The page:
Sep 19, 1989


GENEVA, SEPTEMBER 18 (BY CHAKRAVARTHI RAGHAVAN)— The resumption of negotiations, after the summer vacations, on the Uruguay round at the GATT has brought out the polarisation of views between third world countries and their development objectives and the U.S. and other industrial countries looking to enhancement of global "space" for transnational corporations.

Participants who gave this assessment said this was evident at the meetings in mid-September, of the negotiating groups on "trade-related intellectual property rights" (TRIPS) and "trade-related investment measures" (TRIMS), two of the three new themes on the Uruguay round agenda.

The U.S. and other industrialised countries including Japan and the EEC, despite their own mutual differences in these areas, are trying to use the negotiations on these two new themes as well as the parallel negotiations on "trade in services" to write new rules for international economic relations, going beyond normal meaning of "trade", and encompassing production and distribution, and global relations amongst the factors of production.

The group of negotiations on services (GNS) was meeting Monday to continue its "testing" exercise - to test various concepts and principles, considered "relevant" for a framework to govern "trade in services", in terms of their applicability and effects on individual sectors.

It was due to consider financial, banking, and professional services at its meeting this week.

In all the new areas, the ICS are trying to discourage in-depth consideration of their concept’s and proposals vis-à-vis the issues of third world trade and development, but are advising third world countries to "liberalise" and "open the door" to transnational investments which, in their view, would take care of development.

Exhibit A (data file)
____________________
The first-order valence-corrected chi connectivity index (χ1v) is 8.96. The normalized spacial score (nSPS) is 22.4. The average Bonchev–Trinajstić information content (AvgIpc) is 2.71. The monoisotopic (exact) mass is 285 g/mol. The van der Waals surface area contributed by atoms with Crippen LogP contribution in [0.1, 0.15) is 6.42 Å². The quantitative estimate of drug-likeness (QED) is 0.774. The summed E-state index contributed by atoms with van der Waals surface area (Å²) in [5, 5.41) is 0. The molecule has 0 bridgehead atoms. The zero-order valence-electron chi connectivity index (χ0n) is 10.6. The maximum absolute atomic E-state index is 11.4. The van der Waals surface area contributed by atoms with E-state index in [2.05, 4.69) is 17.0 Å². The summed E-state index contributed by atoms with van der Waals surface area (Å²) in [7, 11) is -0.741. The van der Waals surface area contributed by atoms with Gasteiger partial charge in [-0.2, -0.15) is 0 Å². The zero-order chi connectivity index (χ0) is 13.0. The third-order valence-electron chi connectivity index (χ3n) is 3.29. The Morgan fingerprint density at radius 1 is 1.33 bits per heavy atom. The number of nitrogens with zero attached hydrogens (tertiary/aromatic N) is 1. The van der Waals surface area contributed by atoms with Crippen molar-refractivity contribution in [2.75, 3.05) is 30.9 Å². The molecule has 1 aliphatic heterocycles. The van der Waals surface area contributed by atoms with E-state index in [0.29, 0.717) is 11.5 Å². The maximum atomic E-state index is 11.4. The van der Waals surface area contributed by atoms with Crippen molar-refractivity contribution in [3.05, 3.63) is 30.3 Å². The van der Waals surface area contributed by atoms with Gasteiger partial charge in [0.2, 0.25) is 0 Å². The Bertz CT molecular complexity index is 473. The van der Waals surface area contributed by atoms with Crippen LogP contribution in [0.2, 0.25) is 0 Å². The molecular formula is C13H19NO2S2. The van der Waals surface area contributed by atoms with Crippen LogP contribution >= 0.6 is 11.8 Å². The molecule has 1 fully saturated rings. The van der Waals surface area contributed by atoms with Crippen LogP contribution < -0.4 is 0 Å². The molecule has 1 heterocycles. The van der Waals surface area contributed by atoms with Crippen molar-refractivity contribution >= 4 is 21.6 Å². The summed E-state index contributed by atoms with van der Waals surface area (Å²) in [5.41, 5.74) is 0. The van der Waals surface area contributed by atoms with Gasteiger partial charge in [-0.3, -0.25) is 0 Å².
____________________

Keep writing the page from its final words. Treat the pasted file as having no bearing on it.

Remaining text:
In the negotiating group that met on "safeguards", a systemic issue where GATT negotiators have been discussing concepts and negotiating (without success) for nearly two decades, the industrial countries want to continue endless discussions on "concepts" rather than move to serious negotiations, taking as a basis the informal paper put forward by the chairman, as mandated by the mid-term accords.

However, under pressure from the third world participants they have agreed to discuss the chairman’s informal text, section by section, and address "concepts" under each.

In the TRIPS group in mid-September, the negotiators applicability of basic principles of GATT and international instruments for protection of IPRS to the TRIPS negotiations, enforcement of IPRS, and trade in counterfeit goods. On the last while the industrial countries did not find the Indian paper as going far enough, a number of third world countries reportedly felt it went too far.

In the TRIMS group, India presented a comprehensive paper on Indian views about investment measures and scope of negotiations in TRIMS.

Several of the points made in the paper have been made in the TRIMS group, over the last two years of discussions, as comments by several third world participants on papers presented by the U.S., Japan and others.

But the Indian paper has brought together in a structured way and in one place all the issues and concerns of India and other third world countries in this area, and would have to be taken note of by the other side and the chairman of the negotiating group in future work, one third world participant commented.